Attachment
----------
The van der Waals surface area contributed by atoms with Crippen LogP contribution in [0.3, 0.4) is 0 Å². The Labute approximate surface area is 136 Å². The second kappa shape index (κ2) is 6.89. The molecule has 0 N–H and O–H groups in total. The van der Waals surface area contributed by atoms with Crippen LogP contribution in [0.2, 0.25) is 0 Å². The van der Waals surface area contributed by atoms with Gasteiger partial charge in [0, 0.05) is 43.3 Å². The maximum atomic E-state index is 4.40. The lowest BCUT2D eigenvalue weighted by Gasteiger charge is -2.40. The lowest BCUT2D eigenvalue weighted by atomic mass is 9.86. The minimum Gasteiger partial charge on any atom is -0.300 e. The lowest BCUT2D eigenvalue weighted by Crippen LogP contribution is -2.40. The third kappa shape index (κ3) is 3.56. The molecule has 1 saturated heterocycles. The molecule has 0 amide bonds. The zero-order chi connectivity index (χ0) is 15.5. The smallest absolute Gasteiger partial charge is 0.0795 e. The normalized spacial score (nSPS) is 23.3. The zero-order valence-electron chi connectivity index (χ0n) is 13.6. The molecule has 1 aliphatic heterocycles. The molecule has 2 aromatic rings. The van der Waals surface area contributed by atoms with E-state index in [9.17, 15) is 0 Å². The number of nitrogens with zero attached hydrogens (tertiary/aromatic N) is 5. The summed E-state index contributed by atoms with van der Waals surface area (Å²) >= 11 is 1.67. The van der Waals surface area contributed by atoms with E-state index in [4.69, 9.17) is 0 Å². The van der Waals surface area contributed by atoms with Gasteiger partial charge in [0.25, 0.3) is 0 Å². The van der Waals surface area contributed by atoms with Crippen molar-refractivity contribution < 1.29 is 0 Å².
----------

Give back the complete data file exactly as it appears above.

The van der Waals surface area contributed by atoms with Crippen LogP contribution in [0.3, 0.4) is 0 Å². The Labute approximate surface area is 136 Å². The second kappa shape index (κ2) is 6.89. The molecule has 0 N–H and O–H groups in total. The van der Waals surface area contributed by atoms with Crippen LogP contribution in [0.2, 0.25) is 0 Å². The van der Waals surface area contributed by atoms with Gasteiger partial charge in [0, 0.05) is 43.3 Å². The maximum atomic E-state index is 4.40. The lowest BCUT2D eigenvalue weighted by Gasteiger charge is -2.40. The lowest BCUT2D eigenvalue weighted by atomic mass is 9.86. The minimum Gasteiger partial charge on any atom is -0.300 e. The lowest BCUT2D eigenvalue weighted by Crippen LogP contribution is -2.40. The third kappa shape index (κ3) is 3.56. The molecule has 1 saturated heterocycles. The molecule has 0 amide bonds. The zero-order chi connectivity index (χ0) is 15.5. The smallest absolute Gasteiger partial charge is 0.0795 e. The normalized spacial score (nSPS) is 23.3. The zero-order valence-electron chi connectivity index (χ0n) is 13.6. The molecule has 1 aliphatic heterocycles. The molecule has 2 aromatic rings. The van der Waals surface area contributed by atoms with E-state index in [9.17, 15) is 0 Å². The number of nitrogens with zero attached hydrogens (tertiary/aromatic N) is 5. The summed E-state index contributed by atoms with van der Waals surface area (Å²) >= 11 is 1.67. The van der Waals surface area contributed by atoms with E-state index in [4.69, 9.17) is 0 Å². The van der Waals surface area contributed by atoms with Gasteiger partial charge in [0.25, 0.3) is 0 Å². The van der Waals surface area contributed by atoms with Crippen molar-refractivity contribution < 1.29 is 0 Å².